We are uncertain as to what changing a “reply to” in an SMS message could harm us, the consumers. iOS users often subscribe to message alerts, may it be via text or email. That is why this threat causes an authentic problem.

Another problem is that Apple has not yet released a fix for this threat. Even the unreleased iOS 6 is vulnerable with this issue.

Does this affect Apple’s rumored release of the iPhone 5 next month?

If you plan on buying a new iPhone, will this be a cause for you to shift to a different brand?
Image Source: news.cnet.com

Text messaging dwindles in several countries

Text messaging used to lord over the Telecommunications business. During those days were Androids and iPhones were still at the planning stages, the SMS was a key contributor to the popularity of cell phones and the boom of the industry.

But according to Forbes, text messaging is now currently sliding out of the picture as a number of countries have reported a decline in texting over the 2011 holidays compared to other years during the same period.

M.G.I. Research senior analyst Tero Kuittinen said in a written statement to Forbes that during the Christmas Eve and Christmas Day, SMS messages were low compared to the previous year.

He said that, “it’s quite possible that the SMS erosion will hit AT&T and Verizon in 2012 or 2013. The fast fade of SMS usage in countries that were most obsessed with text-messaging tells us how difficult it is to project rates of decline of aging technologies – and how unfaithful consumers can be to services that they have loyally used for 15 years.”

Finland was also included in the list as Sonera, Finland’s top carrier, said that there was a 22% decline in text messaging during the holidays of 2010 and 2011.

Individuals attribute the decline of SMS to social networking and free messaging services over the Internet.

Though there is a rapid decline in text-messaging, people are still not giving it up completely.

Image credit: Bgr.com/Todd Haselton

Twitter on SMS now in India

India’s number one mobile company and the micro-blogging royalty have teamed up to bring “tweets” on India’s mobile phones – even those without wi-fi or data plans.

Announced today, the deal between Twitter and Bharti Airtel will allow users to send tweets at standard SMS rates and receive tweets from their followers for free.

“There are over one billion people with Internet access on the planet but there are more than four billion people with mobile phones and Twitter can work on all of them because even the simplest of these devices feature SMS,” Twitter co-founder Biz Stone said in a blog post.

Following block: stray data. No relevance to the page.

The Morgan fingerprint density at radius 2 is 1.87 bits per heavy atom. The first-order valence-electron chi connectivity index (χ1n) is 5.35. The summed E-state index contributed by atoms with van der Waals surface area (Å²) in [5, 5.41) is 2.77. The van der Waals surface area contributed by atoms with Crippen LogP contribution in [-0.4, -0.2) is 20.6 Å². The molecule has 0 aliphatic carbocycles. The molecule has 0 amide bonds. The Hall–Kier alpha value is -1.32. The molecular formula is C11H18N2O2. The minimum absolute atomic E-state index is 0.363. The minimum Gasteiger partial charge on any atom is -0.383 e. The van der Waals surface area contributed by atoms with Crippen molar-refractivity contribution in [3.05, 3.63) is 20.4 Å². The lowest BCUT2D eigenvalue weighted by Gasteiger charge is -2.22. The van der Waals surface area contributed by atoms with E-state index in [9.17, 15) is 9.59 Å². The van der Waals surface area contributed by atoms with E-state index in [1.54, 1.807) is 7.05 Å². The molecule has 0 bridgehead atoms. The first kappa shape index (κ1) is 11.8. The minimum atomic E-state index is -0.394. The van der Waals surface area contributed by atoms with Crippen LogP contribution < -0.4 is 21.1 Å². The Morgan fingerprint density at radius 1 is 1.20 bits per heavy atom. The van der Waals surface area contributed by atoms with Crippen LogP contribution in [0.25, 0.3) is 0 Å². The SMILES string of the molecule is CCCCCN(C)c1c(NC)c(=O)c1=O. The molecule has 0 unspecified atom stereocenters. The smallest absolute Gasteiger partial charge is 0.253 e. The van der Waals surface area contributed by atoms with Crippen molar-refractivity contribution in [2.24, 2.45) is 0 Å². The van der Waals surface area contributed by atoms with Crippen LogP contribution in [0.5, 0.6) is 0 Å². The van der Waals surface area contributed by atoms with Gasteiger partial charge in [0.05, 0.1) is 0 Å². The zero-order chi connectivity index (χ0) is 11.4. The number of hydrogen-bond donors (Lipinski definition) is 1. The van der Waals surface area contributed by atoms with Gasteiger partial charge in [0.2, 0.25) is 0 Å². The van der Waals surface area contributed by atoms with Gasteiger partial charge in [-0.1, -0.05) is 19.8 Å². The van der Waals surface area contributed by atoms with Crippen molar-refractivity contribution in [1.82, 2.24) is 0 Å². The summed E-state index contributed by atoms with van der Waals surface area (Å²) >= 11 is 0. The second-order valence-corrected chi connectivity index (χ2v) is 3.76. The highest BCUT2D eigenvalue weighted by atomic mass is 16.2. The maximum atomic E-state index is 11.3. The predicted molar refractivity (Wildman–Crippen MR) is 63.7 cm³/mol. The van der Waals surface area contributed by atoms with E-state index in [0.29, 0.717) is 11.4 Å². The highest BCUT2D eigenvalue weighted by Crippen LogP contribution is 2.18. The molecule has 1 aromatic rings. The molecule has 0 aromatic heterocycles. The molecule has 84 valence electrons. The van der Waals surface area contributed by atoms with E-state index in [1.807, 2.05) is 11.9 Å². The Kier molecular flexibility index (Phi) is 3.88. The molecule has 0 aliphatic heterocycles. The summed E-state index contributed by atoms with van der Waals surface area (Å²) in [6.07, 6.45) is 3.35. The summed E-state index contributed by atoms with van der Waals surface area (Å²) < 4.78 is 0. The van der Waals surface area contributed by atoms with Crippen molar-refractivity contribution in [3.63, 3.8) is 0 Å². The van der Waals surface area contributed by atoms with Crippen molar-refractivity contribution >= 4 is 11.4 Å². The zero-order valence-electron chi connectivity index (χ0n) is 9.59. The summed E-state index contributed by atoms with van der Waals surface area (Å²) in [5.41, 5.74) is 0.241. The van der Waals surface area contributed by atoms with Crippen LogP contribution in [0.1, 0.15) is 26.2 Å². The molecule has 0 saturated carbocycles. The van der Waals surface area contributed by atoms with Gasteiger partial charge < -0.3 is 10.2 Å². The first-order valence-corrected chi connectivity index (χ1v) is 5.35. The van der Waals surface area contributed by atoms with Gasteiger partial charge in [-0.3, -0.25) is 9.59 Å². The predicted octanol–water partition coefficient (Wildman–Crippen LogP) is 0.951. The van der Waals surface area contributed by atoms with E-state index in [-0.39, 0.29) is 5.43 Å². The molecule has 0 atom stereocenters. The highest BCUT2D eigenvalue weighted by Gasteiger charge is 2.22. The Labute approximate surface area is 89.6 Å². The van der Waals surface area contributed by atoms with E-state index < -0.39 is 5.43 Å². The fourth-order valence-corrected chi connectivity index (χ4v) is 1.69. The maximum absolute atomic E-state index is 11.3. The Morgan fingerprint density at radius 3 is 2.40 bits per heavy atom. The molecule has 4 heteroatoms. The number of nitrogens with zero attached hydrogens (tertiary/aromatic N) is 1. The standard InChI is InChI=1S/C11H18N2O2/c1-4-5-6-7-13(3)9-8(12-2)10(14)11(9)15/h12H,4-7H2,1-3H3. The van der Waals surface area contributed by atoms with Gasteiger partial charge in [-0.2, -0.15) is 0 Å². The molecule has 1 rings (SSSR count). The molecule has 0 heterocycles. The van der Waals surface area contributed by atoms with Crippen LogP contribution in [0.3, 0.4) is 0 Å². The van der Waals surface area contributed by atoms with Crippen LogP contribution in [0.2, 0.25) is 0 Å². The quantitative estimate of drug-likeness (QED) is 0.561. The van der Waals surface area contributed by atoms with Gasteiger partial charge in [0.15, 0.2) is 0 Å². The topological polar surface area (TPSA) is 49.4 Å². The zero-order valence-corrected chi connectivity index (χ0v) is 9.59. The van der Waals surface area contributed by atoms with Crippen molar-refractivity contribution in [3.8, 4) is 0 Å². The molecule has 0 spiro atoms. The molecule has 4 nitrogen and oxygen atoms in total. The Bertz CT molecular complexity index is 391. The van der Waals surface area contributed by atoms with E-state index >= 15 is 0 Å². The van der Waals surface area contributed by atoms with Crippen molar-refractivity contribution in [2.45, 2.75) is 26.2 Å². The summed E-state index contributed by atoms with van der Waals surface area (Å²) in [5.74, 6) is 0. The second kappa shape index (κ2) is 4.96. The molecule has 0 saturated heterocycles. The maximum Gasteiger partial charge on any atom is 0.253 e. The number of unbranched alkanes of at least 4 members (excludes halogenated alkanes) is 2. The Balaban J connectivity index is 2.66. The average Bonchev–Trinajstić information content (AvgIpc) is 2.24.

Our partnership with Bharti Airtel, the largest mobile operator in India, means a huge population of people can now send tweets at standard rates and receive tweets for free,” Stone said.

Source: http://tech.yahoo.com/news/afp/20091014/tc_afp/usindiaittelecomcompanytwitterbhartiairtel

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U R UNDER ATTCK: Text messages can attack smartphones

In the Black Hat security show, researches demonstrated on Thursday how a smartphone can be “forced” to visit a malicious URL or install an app without the owner’s knowledge.

John Hering, chief executive of Flexilis which provides software that protect mobile phones from attact, said that the vulnerability affects phones that were misconfigured by the OEM so that they can accept any messages sent through WAP Push. He further said that users should only accept WAP Push messages from trusted parties such as their mobile phone operators.

He and Kevin Maheffey, Chief Technology Officer at Flexilis, are releasing a free tool – “Fuzzit” – so you guys can test whether your mobile is vulnerable and fix the issue.

Oh, and so far, the vulnerability only seem to span on Windows Mobile devices (including HTC, Motorola an d Samsung). The researchers said they haven’t determined yet whether the iPhone or other devices are also vulnerable.

No need to panic though, Microsoft as well as carriers were already notified and now have their hands full working on fixes. 🙂

Source: http://news.cnet.com/8301-27080_3-10300536-245.html?tag=mncol;txt